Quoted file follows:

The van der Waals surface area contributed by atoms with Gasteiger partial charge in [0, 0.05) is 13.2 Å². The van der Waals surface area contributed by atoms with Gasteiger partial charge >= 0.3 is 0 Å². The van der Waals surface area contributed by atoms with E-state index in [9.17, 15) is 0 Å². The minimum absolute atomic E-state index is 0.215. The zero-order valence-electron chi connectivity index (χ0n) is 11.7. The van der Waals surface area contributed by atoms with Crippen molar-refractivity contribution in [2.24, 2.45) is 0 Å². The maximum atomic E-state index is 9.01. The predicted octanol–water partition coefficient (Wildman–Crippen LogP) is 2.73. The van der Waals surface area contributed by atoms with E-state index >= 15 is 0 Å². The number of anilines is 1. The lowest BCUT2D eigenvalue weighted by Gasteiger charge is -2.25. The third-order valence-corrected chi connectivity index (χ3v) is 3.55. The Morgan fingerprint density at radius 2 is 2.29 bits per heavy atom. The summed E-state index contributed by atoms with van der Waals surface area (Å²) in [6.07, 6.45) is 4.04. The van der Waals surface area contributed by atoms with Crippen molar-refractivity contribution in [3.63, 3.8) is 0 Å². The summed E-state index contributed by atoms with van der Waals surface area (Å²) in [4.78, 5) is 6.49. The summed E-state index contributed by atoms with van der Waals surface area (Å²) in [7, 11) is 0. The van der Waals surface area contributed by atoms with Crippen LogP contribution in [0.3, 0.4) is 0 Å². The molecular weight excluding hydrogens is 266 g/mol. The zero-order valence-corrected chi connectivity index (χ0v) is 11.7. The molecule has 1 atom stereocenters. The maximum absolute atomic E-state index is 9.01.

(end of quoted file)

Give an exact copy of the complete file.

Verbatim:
The van der Waals surface area contributed by atoms with Gasteiger partial charge in [0, 0.05) is 13.2 Å². The van der Waals surface area contributed by atoms with Gasteiger partial charge >= 0.3 is 0 Å². The van der Waals surface area contributed by atoms with E-state index in [9.17, 15) is 0 Å². The minimum absolute atomic E-state index is 0.215. The zero-order valence-electron chi connectivity index (χ0n) is 11.7. The van der Waals surface area contributed by atoms with Crippen molar-refractivity contribution in [2.24, 2.45) is 0 Å². The maximum atomic E-state index is 9.01. The predicted octanol–water partition coefficient (Wildman–Crippen LogP) is 2.73. The van der Waals surface area contributed by atoms with E-state index >= 15 is 0 Å². The number of anilines is 1. The lowest BCUT2D eigenvalue weighted by Gasteiger charge is -2.25. The third-order valence-corrected chi connectivity index (χ3v) is 3.55. The Morgan fingerprint density at radius 2 is 2.29 bits per heavy atom. The summed E-state index contributed by atoms with van der Waals surface area (Å²) in [6.07, 6.45) is 4.04. The van der Waals surface area contributed by atoms with Crippen molar-refractivity contribution in [3.63, 3.8) is 0 Å². The summed E-state index contributed by atoms with van der Waals surface area (Å²) in [4.78, 5) is 6.49. The summed E-state index contributed by atoms with van der Waals surface area (Å²) in [7, 11) is 0. The van der Waals surface area contributed by atoms with Crippen LogP contribution in [0.3, 0.4) is 0 Å². The molecular weight excluding hydrogens is 266 g/mol. The zero-order valence-corrected chi connectivity index (χ0v) is 11.7. The molecule has 1 atom stereocenters. The maximum absolute atomic E-state index is 9.01.